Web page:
If you are creating a public platform syllabus and have identified who your audience is, you are ready to get started with Step 2 of the syllabus process: thinking about what challenges your audience members face in their individual and collective journeys. The principle behind a platform syllabus is that the hero of the story your platform tells should be the audience. Your job is to act as a guide (think Gandalf in The Lord of the Rings) for the hero. Your syllabus should act as a plan for how you will guide your audience using your expertise.
Let’s say you have identified your hero, your audience, describing them by demographics and psychographics they might share, as well as their needs, desires, and goals. Is that enough information for you to go on as a guide? We would argue no.
As a guide, you can’t support your hero without knowing the obstacles they face as they pursue their goals, and your hero can’t trust you if they don’t see that you understand the issues that they face. Donald Miller’s StoryBrand Framework asserts that, for a brand’s story to make people pay attention, whether they be customers or audience members, you need to make it clear what problem you can help them solve. He breaks down the imagined hero’s problems into three categories, external, internal, and philosophical.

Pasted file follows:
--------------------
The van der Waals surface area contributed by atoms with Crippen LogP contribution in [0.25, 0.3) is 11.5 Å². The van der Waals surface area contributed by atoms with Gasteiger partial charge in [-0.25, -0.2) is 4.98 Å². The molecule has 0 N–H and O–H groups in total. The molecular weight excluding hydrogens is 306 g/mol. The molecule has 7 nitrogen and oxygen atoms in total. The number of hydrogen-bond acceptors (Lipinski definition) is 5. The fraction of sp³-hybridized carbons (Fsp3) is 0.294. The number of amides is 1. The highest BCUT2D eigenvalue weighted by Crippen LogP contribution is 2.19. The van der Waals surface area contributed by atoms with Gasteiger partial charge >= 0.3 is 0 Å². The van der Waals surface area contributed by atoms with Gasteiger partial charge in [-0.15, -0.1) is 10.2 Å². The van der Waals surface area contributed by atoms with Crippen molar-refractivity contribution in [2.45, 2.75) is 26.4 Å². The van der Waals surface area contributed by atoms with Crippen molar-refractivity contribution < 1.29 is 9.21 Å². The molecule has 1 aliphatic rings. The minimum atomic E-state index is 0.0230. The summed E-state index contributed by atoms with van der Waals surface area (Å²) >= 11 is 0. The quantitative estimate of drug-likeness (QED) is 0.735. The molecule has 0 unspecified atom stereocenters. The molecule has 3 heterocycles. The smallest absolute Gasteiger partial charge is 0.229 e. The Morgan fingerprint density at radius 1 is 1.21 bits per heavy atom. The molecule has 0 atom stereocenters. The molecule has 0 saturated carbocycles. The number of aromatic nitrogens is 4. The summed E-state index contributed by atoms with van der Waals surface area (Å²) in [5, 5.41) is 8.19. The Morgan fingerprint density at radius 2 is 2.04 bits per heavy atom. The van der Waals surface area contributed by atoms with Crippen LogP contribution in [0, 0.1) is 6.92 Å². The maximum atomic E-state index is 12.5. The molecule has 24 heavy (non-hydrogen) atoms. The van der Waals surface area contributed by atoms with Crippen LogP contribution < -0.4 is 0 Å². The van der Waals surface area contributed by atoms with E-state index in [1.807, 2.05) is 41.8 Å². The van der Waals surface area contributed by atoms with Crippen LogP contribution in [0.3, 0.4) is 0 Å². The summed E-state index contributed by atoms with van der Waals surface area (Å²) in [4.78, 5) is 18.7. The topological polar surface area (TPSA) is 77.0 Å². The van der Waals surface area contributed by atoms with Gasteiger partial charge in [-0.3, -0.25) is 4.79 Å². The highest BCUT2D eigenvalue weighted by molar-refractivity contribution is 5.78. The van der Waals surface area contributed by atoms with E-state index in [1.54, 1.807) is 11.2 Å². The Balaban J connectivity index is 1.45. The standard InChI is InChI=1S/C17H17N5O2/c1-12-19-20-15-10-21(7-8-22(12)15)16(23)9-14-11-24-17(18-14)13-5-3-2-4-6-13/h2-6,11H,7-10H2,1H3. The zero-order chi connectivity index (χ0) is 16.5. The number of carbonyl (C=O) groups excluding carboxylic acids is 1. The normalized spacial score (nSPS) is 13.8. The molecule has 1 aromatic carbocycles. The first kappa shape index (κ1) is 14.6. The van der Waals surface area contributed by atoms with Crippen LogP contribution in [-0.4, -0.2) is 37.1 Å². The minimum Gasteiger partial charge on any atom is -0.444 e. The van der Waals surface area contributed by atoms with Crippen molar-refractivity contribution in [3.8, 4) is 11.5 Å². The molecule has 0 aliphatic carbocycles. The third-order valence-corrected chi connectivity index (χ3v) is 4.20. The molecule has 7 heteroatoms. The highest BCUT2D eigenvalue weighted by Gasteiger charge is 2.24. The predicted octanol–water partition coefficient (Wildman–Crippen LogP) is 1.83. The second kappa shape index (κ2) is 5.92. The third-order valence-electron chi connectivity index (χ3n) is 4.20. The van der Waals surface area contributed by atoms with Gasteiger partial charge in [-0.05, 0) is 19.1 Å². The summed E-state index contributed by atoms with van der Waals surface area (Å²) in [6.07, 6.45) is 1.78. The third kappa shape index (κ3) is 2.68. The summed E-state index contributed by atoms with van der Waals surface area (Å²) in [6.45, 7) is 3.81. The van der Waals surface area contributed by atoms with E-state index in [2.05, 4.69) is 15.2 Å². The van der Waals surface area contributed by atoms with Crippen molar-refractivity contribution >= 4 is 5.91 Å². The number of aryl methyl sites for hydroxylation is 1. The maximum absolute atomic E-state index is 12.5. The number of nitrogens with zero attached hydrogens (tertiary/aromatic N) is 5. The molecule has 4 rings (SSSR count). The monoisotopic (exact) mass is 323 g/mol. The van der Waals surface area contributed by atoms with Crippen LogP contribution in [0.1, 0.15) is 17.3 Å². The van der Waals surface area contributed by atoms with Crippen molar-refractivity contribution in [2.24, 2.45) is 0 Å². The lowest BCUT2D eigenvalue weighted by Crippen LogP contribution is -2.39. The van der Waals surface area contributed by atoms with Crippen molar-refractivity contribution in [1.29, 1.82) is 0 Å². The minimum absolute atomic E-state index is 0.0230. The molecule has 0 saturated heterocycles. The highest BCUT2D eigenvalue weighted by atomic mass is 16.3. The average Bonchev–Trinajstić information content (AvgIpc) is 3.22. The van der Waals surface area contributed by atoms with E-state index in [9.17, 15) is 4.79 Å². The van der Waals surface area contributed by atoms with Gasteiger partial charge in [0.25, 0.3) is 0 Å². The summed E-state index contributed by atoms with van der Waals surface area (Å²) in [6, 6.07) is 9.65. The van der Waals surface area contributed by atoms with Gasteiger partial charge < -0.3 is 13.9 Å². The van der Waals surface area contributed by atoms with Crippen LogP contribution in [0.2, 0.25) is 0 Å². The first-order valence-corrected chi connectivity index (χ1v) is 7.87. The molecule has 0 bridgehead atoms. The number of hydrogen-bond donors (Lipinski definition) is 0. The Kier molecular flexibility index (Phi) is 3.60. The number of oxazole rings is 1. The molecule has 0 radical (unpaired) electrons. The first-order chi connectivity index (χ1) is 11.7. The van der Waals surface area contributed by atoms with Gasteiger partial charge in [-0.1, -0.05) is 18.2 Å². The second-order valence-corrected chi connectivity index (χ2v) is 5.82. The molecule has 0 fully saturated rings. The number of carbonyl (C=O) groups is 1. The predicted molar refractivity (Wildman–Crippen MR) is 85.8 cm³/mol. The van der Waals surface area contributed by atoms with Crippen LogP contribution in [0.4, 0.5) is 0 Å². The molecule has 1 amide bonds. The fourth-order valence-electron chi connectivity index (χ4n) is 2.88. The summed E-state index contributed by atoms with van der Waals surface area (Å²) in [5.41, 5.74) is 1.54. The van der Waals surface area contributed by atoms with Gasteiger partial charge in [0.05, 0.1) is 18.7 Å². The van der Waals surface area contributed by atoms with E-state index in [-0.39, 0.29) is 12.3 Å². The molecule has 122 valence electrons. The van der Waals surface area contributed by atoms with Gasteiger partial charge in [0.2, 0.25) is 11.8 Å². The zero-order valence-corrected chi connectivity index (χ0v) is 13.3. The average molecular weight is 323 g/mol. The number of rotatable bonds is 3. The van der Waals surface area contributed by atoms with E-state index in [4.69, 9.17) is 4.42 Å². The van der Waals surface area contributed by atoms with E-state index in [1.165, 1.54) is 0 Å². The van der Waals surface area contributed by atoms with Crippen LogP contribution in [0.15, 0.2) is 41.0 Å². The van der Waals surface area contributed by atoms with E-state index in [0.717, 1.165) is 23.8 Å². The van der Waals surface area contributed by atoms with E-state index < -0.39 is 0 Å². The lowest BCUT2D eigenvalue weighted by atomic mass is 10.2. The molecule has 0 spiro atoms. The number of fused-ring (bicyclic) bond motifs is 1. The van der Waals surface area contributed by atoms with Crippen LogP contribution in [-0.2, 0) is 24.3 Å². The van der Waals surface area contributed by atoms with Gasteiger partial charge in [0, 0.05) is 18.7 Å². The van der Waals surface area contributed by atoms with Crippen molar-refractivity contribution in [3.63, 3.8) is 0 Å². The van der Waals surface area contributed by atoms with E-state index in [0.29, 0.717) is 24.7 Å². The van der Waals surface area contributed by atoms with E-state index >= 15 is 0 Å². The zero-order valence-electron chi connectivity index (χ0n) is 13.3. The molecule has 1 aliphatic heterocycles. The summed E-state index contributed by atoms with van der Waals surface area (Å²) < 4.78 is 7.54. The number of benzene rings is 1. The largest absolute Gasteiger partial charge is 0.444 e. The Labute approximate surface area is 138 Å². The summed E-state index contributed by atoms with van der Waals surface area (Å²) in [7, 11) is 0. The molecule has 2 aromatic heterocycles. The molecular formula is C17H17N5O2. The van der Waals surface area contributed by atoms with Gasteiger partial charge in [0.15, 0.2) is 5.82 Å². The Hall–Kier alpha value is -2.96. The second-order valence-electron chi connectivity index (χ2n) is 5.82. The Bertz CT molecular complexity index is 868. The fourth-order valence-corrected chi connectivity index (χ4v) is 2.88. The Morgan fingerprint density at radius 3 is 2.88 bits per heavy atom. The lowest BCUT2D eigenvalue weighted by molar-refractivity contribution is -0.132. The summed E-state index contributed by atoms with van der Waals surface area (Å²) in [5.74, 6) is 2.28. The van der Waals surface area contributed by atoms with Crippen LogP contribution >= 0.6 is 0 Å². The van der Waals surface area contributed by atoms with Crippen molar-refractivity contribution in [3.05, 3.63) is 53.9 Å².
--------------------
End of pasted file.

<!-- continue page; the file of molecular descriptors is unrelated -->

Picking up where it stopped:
All three kinds of audience challenges are important to include in your syllabus. Think through what your audience’s challenges might be, so that you can address them through your public work and be the guide that they need.
External challenges are visible and practical issues that people face as they go through their day or work toward their goals; they are related to the survival instinct. The problem might just be the cause of minor irritation, or it could be a barrier to achieving something.
If you are a brand with a product to sell, an example of the target customer’s issue could be that there are no affordable headphones with high enough quality sound on the market for a young aspiring musician, or it could be that the customer is hungry.